by Emily Pollard
Alright, I get it, the snooze button was too easy to press this morning and now you find yourself rushing out the door. But wait!! Did you remember to eat breakfast? Chances are you’ve heard breakfast is the most important meal of the day, but are we really making time for it? The International Food Information Council’s Food & Health Survey revealed that 93% of American adults agreed breakfast is the most important meal of the day, yet less than half (44%) reported eating breakfast every day.1
Breakfast, as simple as it sounds, literally means ‘break your fast’. Overnight, our body’s metabolic rate slows down to conserve energy for the 8-10 hour fast – breakfast is able to kick-start the body’s metabolism and start burning calories for fuel. Skipping this important meal may leave you starving by mid morning, making you more likely to reach for low nutrient-dense foods and possibly more calories.
Many students may not realize how important breakfast is at controlling your appetite. An article from the American Journal of Clinical Nutrition found breakfasts high in protein led to decreased appetite and increased satiety throughout the morning compared to skipping breakfast.2 Breakfast eaters feel fuller throughout the morning, have reduced temptations of snacking, and tend to eat fewer calories during lunch. The unhealthy dietary habit of skipping breakfast can actually lead to increased weight gain and poor eating habits later on in the day.
Breakfast brings many benefits other than curbing your appetite and boosting your metabolism. Eating breakfast regularly can help install healthy eating habits and provide a higher daily intake of vitamins and minerals compared to skipping breakfast. Daily breakfast consumers have higher intakes of nutrients such as vitamin A, vitamin C, B vitamins, folate, potassium, magnesium, zinc, iron, and calcium.3 These vitamins keep your body functioning properly and reduce the risk of illness and disease.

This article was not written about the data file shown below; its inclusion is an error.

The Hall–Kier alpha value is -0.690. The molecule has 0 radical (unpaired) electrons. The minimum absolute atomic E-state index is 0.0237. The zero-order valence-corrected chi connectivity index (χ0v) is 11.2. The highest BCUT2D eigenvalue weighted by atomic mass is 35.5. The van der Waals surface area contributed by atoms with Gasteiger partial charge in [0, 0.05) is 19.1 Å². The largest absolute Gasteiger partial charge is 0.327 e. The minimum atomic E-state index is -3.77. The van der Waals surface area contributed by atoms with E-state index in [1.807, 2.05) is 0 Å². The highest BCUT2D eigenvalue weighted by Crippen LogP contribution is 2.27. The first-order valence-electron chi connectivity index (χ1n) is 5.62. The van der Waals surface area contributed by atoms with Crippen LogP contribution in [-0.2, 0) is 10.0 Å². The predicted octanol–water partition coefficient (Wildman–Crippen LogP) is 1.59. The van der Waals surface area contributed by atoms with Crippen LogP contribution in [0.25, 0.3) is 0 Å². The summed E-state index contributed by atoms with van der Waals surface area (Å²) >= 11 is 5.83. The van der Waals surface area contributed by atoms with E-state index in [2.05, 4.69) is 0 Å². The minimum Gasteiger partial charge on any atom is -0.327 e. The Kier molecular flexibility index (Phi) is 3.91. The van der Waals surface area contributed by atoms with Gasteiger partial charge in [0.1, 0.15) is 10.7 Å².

Not only can breakfast increase the intake of key nutrients, but it can also increase cognitive performance, visual perception, and short-term memory.3 There has also been evidence that breakfast can help improve concentration and focus in the morning.3 Setting aside a couple extra minutes to eat can make a difference in your productivity and performance!
Here are some suggestions to help you make healthy breakfast choices:
- Aim for at least 3 food groups such as whole grains, low-fat dairy, fruits and vegetables, and lean proteins.
- Aim around 300-500 calories to provide 15-25% of your total daily energy requirements
- If you aim for a protein rich breakfast, compliment with nutrient dense carbohydrates, fruits, or vegetables.2
- If you are short on time, keep it simple and convenient for you such as a high fiber breakfast bar and a fresh piece of fruit
Let’s take a look at what students and faculty enjoy to eat in the morning!
- Lisa Conticello
Senior, Dietetics Major
One fried egg on a whole wheat bagel thin with avocado and ketchup
- Ali Karwoski
Senior, Marketing Major, Division I Athlete
Breakfast smoothie: Greek yogurt, strawberries, blueberries, medium banana, with a splash of orange juice
- Lizzie Duffey
Senior, Health Behavior Science Major, Division I Athlete
Whole wheat bagel with peanut butter and banana slices
- Sandra Baker, EdD, RD, LDN
Assistant Chair, Department of Behavioral Health & Nutrition
Plain oatmeal with milk and cinnamon sprinkled on top and a fresh apple
- O’Neil CE, Byrd-Bredbenner C, Hayes D, Jana L, Klinger SE, Stephenson-Martin S. The role of breakfast in health: Definition and criteria for a quality breakfast. Journal of the Academy of Nutrition and Dietetics 2014; 114:S8-S26.
- Leidy HJ, Ortinau LC, Douglas SM, Hoertel HA. Beneficial effects of a higher-protein breakfast on the appetitive, hormonal, and neural signals controlling energy intake regulation in overweight/obese, “breakfast-skipping,” late-adolescent girls. American Journal of Clinical Nutrition 2013; 97:677-688.
- Benefits of Breakfast: Academics. Breakfast First Website. http://breakfastfirst.org/benefits-of-breakfast-health-and-academics/. Published June 24, 2014. Accessed November 7, 2015.